If you’re into health, and like to learn about popular things in the industry, you’ve probably asked yourself the question lately: “Is going gluten free right for me?”.
Going gluten free is the big rage right now, and often, like many ‘fad diets’, you need to do your research before you jump on board. Currently the gluten free industry is so popular it is worth billions of dollars, and certainly it will continue to grow. For myself, I have been doing what I’d call a “low gluten” lifestyle for many years and have reaped many benefits from it. However, since March 1st of this year, I decided to go completely gluten free to see if I could free myself from underlying digestion and skin problems. Through this experience I have learned a lot and I can tell you first hand, going GF is not as pleasant or healthy as everyone makes it out to be. Let me explain.
To begin the process, I had to throw out my healthy Ezekiel breads, spelt pasta, Daryl’s bars, and tasty IPA beers, all of which were things I thoroughly enjoyed, had often, and consider healthy eating. These made up the bulk of my gluten consumption, even though they are considered reasonably low, and far better for you than whole grain alternatives. To be completely GF, I picked up GF bread, GF bars, and cider beers. I was bitter, but willing to give it a try if it helped me out. I started journaling what I was eating, how I would feel, and how my skin looked. I was blown away by how quickly my symptoms started clearing up – literally. For the first time in quite some time, my skin was glowing and things were flowing. I was ecstatic! I had finally discovered the common denominator to all my problems! Yay!
And then, the downside began. I started gaining weight, and noticed I couldn’t satisfy my insatiable hunger levels. I also had feelings of embarrassment when I would be the ‘annoying date’ out with my boyfriend who had to go somewhere that offered GF options because of me. To top it off, I felt like I was being a nuisance during family and friend dinners, so I really started to feel like a stick in the mud. I wasn’t fun anymore, and I needed to work on these extra few pounds I had put on.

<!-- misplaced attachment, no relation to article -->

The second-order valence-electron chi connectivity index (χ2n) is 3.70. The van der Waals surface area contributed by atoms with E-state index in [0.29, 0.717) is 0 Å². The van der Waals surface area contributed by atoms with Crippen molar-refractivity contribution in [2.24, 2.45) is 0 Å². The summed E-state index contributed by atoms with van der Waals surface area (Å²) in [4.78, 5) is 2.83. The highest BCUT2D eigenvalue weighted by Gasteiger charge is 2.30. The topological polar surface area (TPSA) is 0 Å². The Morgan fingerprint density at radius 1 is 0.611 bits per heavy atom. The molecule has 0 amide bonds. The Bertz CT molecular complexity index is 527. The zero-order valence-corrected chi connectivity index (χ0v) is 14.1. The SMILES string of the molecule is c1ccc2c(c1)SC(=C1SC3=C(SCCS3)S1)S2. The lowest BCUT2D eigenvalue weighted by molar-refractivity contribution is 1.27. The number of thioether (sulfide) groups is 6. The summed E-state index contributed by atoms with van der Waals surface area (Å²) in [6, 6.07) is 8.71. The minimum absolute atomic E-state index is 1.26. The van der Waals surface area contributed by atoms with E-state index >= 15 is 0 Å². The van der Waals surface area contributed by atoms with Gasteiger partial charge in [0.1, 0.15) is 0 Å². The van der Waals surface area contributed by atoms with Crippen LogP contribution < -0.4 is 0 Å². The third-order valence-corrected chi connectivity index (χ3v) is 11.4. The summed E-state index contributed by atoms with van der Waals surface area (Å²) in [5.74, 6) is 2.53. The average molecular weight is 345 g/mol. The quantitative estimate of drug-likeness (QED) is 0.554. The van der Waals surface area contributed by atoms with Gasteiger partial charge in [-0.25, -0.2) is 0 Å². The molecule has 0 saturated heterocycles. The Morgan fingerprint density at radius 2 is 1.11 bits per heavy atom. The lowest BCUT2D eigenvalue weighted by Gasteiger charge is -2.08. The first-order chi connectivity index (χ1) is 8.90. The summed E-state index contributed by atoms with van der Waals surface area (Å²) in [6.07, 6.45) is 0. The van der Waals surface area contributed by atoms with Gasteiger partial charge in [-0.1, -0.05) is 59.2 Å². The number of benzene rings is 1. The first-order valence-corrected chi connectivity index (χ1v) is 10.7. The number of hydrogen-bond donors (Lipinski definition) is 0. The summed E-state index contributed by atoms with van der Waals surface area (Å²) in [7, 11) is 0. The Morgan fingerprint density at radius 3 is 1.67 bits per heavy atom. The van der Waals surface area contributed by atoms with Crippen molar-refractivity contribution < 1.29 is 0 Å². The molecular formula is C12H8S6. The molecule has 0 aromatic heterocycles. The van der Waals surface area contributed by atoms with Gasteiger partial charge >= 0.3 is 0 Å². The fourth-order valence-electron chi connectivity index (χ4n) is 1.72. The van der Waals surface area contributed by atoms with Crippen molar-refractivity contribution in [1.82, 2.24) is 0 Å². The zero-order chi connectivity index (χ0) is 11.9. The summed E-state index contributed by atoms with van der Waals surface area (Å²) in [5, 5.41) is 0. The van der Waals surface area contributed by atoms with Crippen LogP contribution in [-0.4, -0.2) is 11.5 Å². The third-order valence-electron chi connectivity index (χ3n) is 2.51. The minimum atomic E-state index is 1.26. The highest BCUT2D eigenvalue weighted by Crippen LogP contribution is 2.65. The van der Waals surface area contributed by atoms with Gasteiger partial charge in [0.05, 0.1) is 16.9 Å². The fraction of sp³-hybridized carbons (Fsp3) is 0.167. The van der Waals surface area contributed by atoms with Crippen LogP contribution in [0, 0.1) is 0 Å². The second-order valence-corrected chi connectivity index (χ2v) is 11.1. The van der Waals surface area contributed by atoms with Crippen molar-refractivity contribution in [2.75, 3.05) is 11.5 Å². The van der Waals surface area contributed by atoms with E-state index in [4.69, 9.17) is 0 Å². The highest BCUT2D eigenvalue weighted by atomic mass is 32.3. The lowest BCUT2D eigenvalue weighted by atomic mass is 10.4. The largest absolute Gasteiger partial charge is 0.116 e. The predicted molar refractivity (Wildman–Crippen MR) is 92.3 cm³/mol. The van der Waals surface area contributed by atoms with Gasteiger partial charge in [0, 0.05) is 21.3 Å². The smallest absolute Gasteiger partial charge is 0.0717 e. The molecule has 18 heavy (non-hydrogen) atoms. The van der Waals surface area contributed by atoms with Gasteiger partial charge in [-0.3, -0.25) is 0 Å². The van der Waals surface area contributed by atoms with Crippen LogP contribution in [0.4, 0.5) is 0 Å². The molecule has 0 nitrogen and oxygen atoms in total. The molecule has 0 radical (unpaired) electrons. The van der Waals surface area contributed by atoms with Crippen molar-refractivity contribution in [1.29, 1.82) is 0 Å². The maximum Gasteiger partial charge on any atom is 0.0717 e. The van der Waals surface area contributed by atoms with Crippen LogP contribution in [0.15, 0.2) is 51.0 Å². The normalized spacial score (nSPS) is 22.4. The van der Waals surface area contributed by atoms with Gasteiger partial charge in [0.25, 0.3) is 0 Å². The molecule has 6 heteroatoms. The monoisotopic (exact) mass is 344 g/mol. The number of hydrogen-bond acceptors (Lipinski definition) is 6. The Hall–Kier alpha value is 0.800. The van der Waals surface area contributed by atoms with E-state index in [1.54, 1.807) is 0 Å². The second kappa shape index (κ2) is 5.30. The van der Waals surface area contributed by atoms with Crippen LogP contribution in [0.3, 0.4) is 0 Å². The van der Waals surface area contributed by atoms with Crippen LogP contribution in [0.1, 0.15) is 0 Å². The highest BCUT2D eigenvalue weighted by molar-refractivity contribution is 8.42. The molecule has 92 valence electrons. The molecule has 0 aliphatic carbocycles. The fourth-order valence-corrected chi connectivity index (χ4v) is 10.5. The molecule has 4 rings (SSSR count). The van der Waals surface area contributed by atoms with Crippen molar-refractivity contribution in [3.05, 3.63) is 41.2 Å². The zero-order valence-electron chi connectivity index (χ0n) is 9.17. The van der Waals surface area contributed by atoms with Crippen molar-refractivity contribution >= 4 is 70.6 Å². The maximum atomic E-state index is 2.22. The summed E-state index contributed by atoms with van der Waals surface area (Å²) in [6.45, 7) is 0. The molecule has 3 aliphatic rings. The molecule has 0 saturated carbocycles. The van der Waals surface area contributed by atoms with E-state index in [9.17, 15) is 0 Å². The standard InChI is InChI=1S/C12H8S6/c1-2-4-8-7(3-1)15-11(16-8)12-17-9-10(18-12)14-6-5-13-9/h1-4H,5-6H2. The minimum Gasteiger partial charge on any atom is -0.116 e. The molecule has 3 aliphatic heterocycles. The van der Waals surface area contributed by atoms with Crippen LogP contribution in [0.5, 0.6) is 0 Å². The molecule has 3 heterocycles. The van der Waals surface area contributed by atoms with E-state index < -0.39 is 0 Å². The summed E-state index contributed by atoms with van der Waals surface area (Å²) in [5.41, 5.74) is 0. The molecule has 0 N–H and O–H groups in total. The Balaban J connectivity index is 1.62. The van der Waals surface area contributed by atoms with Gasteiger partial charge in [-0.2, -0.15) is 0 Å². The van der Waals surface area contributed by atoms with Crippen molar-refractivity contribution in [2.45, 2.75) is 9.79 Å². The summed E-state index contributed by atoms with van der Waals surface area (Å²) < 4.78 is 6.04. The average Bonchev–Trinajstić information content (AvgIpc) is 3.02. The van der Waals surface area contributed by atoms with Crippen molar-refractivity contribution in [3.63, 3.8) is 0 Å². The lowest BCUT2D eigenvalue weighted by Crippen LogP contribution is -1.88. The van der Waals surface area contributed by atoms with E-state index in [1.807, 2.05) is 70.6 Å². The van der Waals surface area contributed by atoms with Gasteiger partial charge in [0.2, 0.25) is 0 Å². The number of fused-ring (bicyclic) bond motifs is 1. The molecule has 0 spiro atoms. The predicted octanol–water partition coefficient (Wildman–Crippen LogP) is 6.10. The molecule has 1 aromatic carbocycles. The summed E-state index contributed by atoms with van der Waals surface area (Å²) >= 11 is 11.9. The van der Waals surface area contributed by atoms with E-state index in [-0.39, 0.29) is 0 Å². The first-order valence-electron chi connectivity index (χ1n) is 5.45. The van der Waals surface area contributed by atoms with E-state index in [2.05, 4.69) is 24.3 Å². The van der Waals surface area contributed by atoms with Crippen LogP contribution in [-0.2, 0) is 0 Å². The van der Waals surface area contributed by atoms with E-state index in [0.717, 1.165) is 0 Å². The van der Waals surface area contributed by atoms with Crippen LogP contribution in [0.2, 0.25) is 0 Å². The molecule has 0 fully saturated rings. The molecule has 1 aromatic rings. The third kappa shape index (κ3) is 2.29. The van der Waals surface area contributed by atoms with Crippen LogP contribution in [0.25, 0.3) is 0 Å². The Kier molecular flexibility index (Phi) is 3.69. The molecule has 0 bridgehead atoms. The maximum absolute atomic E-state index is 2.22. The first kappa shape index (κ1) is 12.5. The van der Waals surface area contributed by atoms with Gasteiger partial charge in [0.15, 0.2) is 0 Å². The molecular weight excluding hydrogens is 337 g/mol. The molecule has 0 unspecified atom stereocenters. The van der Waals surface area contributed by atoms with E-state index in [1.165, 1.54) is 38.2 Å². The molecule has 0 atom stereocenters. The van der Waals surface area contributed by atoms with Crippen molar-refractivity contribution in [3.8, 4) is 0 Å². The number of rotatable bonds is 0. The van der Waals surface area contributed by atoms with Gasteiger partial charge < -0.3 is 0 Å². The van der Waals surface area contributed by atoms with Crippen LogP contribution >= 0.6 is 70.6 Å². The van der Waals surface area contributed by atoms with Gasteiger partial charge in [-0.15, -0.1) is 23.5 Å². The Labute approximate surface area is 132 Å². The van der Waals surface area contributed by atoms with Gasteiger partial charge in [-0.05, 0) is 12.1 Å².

Through my experience I can tell you this: If you don’t need to be gluten free, don’t invest your time and money going 100% GF.
Instead, eat “low gluten” or good quality gluten foods, because it really is a healthier lifestyle. When I was “low gluten”, I was very satisfied nutritionally (I miss my Ezekiel bread and IPA beer desperately), I fit into my pants better, and I was easy-going when it came to dinners out. Although I have not been diagnosed with celiac, I am going to keep this 100% GF lifestyle up a little longer, before I re-introduce the wheat into my diet. It may work, and it may not, but for now it’s working, and the pros outweigh the cons. I really do see a big difference in my skin and digestion, and my personal belief is that I have an allergy to gluten that hasn’t been identified by a Doctor yet. I guess only time will tell. I also think many people suffer from this allergy, and for some it’s worse than others, and can also manifest itself with different symptoms. If you’re diagnosed with celiac, you have no choice – your health is # 1, so going GF is a must. For those of you that have to be GF, my best recommendation to stay away from the GF products. Many GF products use flours in them that are stupid high on the glycemic index; most of them proving to be higher on the GI than a piece of white bread. Yikes! This is alarming, and surely what caused my weight gain, albeit a very small one.
Your best bet is to eat whole foods from nature. Consume brown rice, quinoa, potatoes, beans, and fruit as your carbohydrates, and make your salad dressings at home. Save the gluten free products for treats you have, and don’t consume them on a daily basis.
If you don’t need to be 100% GF, stick with your good quality Ezekiel breads, oatmeal, and dark beers. You’ll be healthier, happier, and less annoying for it J
Showing you the difference between liking and loving your body,
Ashley Dale Roy